This album is titled Play The Songs You Like and in the title track you also delve into the way that your previous work shaped your current songwriting. Can you tell me a bit about what the album title means to you?
It’s supposed to be sort of just a joke. For the album title, to me, it’s supposed to be read as like “Radiator Hospital plays the songs you like” like yeah we’re the band that plays the songs you like. But it also could be read as “play the songs you like” just whatever you want to do, whatever songs you like, play them. You could play them on guitar you could play them on any instrument or you could just listen to them. But just play whatever you like, do whatever you want. If it’s our music, that’s cool.
The song itself [“The Songs You Like”] is partly about writing songs and like I was saying about how a song like “Cut Your Bangs” doesn’t sound as good to me as it did when I wrote it. Obviously, because you know it’s been covered, people just like it. I don’t regret making that song obviously I’m glad I did. But I don’t like it. I certainly don’t like that song.
I don’t like most of our old songs. But not because I think they’re bad songs just because I’m sick of them. I’ve played them a million fucking times. Think of how many times you’ve listened to it, I’ve played it even more times than that because I have to play it all the time. I’m not saying it’s bad. I’m glad I did it. I’m ultimately glad that I’ve done the things that I’ve done in my life. And I’m just encouraging other people to do the same. It feels good to write a song and it doesn’t feel good because people like it or because people listen to it…it just feels good because it’s fun to do it.
For this album, you covered Martha’s “Sycamore.” How did this collaboration come about?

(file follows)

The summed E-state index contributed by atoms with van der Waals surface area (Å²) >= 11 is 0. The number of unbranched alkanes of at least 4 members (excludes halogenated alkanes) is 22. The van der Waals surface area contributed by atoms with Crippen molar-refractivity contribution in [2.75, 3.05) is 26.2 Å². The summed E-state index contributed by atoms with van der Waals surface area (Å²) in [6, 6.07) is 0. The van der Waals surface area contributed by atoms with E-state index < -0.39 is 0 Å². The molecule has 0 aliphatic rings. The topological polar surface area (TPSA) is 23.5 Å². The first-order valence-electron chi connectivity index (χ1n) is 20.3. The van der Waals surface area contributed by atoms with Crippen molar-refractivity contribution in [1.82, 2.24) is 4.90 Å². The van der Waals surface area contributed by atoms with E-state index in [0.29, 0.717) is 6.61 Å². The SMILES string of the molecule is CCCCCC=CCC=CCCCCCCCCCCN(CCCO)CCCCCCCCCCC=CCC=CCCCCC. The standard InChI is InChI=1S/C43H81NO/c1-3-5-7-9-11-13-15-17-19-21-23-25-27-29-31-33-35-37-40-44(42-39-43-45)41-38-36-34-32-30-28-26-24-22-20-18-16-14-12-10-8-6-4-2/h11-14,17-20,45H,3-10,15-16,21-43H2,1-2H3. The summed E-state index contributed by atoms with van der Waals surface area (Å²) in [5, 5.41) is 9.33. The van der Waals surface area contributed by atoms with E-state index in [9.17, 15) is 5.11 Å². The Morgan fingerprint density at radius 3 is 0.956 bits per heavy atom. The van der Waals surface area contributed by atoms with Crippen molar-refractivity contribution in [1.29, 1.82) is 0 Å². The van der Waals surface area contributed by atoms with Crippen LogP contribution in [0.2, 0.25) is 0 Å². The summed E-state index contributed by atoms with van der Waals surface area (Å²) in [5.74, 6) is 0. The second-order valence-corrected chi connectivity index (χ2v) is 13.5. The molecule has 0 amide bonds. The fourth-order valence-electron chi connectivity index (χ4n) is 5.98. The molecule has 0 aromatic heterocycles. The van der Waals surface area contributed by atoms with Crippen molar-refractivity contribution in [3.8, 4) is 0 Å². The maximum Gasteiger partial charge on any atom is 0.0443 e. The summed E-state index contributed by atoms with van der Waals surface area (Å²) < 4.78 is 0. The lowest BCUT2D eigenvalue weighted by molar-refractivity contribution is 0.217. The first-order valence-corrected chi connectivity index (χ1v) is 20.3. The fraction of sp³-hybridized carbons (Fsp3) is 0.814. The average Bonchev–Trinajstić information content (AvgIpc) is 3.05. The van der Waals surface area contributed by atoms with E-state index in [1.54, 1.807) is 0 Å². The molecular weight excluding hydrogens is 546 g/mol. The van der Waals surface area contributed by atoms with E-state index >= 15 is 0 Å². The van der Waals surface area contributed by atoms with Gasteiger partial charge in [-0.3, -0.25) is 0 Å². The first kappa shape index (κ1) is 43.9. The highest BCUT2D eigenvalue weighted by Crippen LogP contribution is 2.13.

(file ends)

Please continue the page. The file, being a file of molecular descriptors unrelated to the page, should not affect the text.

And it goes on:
I met them when they were over here touring in the States a couple years ago, three or four years ago, and they were on tour with a band called Delay from Ohio. I just liked their band a lot and we wanted to go overseas because who wouldn’t. We were like “let’s try to go to Europe” so we were like “Who do we know in Europe?” and I knew the band Martha so I emailed them and they were like “Yeah, let’s go on tour together so we went on a couple weeks tour together and just like really hit it off. We love their band a lot and they mean a lot to us. We went over there this past New Year’s basically for their New Year’s party in the town they live in called Durham in the UK.
They played “Sycamore” and when I saw them do it I was like “Ah! We’re putting this on our record. We have to learn it and put it on our record.” When we go over there we borrow their gear so it sort of feels like we’re living in their shoes.
How did they react?
Oh they loved it. Nathan [Stephens-Griffin], who made the video for “Nothing Nice” is the drummer for Martha and he’s the only person I’ve seen since we sent it to them because he just came to visit the US but it sounded like they loved it and thought it was cool. I was joking to them that I almost wanted to call it “Sycamore American Version”. Almost the only difference between our version and their version is that it’s in an American accent. That was the hardest part of doing it was trying not to do a fake British accent.
What are you most looking forward to now that you have the album done and everything’s done and hope that fans react to the most?
Just get to do our band again to get to play our old songs and tour and stuff. I hope the people like it I hope that it’s not… I don’t know it’s just a weird thing about making music. I’m generally a person who doesn’t like to take up a lot of space. I don’t like to force my opinions down peoples’ throats so it’s weird to make a record and it’s weird to promote your music when you know I’m generally not the kind of person who’s trying to promote myself you know, like force my thing down people’s throats or force people to listen to my music. I only want someone to listen to it if they just genuinely like it and genuinely are interested in it. I just hope the people like it. I don’t want to keep cranking out records past the time that people want to hear them. I hope that people aren’t like, man, they should have stopped after the last one.